Born in New York, graphic designer and art director Saul Bass trained as an animator under Howard Trafton at the Art Student League in New York (1936–9) and the European-influenced designer Gyorgy Kepes at Brooklyn College (1944–5). After moving to Los Angeles in 1946 and introducing sophisticated East Coast graphic solutions to the highly commercial ethos of the West Coast, he founded Saul Bass Associates. He was responsible for a number of logos, including AT&T and Warner Communications, and corporate identity schemes for airlines, including Continental. He first attracted more widespread attention after moving into film, designing the artwork, trailer, and titles for his father-in-law Oscar Preminger's Carmen Jones in 1954. This was followed by work for Preminger's The Man with the Golden Gun (1956), Billy Wilder's Seven Year Itch, and a series of striking collaborations with Alfred Hitchcock. These involved the title shots for North by Northwest (1959) and Psycho, for which he was also employed as Pictorial Consultant for the famous shower scene. With his striking credit sequences and animations Bass exerted tremendous influence over film title work, including Around the World in 80 Days (1956), Anatomy of a Murder (1959), Goodfellas (1990), and Casino (1996) and many others. He also made the US contribution to the 1968 Milan Triennale and was later recognized for his striking poster for the 1984 Los Angeles Olympics.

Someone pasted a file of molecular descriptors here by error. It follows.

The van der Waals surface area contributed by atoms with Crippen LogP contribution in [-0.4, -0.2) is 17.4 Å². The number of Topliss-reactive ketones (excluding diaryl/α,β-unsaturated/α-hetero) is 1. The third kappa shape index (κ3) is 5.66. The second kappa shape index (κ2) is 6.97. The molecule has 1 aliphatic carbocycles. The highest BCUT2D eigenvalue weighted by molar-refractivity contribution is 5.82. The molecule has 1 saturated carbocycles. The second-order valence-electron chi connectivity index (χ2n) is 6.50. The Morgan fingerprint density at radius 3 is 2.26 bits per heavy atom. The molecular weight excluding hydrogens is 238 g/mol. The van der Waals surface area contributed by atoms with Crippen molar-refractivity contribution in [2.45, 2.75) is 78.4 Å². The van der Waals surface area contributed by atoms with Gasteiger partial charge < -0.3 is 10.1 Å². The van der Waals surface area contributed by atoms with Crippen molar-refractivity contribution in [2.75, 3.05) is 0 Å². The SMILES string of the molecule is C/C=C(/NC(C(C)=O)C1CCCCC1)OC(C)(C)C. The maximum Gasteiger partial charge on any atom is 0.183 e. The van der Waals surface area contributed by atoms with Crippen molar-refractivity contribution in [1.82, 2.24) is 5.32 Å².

From A Dictionary of Modern Design in Oxford Reference.
Subjects: Industrial and Commercial Art.